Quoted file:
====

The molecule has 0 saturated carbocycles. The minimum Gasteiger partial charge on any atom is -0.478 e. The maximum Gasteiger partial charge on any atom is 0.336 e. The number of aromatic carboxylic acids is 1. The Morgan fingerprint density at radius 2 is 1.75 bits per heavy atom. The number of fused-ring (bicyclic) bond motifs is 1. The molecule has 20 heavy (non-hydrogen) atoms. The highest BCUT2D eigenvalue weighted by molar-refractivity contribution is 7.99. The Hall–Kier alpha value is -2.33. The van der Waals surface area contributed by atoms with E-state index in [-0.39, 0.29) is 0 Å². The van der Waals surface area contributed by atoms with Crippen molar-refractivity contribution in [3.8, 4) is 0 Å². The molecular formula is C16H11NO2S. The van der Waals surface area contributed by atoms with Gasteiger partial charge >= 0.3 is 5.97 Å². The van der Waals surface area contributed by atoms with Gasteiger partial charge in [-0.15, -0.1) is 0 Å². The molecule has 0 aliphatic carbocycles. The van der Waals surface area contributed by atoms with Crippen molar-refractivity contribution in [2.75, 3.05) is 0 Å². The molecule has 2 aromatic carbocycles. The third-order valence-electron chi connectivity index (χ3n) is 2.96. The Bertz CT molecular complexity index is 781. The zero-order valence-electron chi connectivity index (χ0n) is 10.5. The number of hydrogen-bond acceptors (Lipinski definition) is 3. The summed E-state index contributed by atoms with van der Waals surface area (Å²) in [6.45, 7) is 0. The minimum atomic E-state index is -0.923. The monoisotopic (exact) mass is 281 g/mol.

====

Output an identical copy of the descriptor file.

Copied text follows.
The molecule has 0 saturated carbocycles. The minimum Gasteiger partial charge on any atom is -0.478 e. The maximum Gasteiger partial charge on any atom is 0.336 e. The number of aromatic carboxylic acids is 1. The Morgan fingerprint density at radius 2 is 1.75 bits per heavy atom. The number of fused-ring (bicyclic) bond motifs is 1. The molecule has 20 heavy (non-hydrogen) atoms. The highest BCUT2D eigenvalue weighted by molar-refractivity contribution is 7.99. The Hall–Kier alpha value is -2.33. The van der Waals surface area contributed by atoms with E-state index in [-0.39, 0.29) is 0 Å². The van der Waals surface area contributed by atoms with Crippen molar-refractivity contribution in [3.8, 4) is 0 Å². The molecular formula is C16H11NO2S. The van der Waals surface area contributed by atoms with Gasteiger partial charge >= 0.3 is 5.97 Å². The van der Waals surface area contributed by atoms with Gasteiger partial charge in [-0.15, -0.1) is 0 Å². The molecule has 0 aliphatic carbocycles. The van der Waals surface area contributed by atoms with Crippen molar-refractivity contribution in [2.75, 3.05) is 0 Å². The molecule has 2 aromatic carbocycles. The third-order valence-electron chi connectivity index (χ3n) is 2.96. The Bertz CT molecular complexity index is 781. The zero-order valence-electron chi connectivity index (χ0n) is 10.5. The number of hydrogen-bond acceptors (Lipinski definition) is 3. The summed E-state index contributed by atoms with van der Waals surface area (Å²) in [6.45, 7) is 0. The minimum atomic E-state index is -0.923. The monoisotopic (exact) mass is 281 g/mol.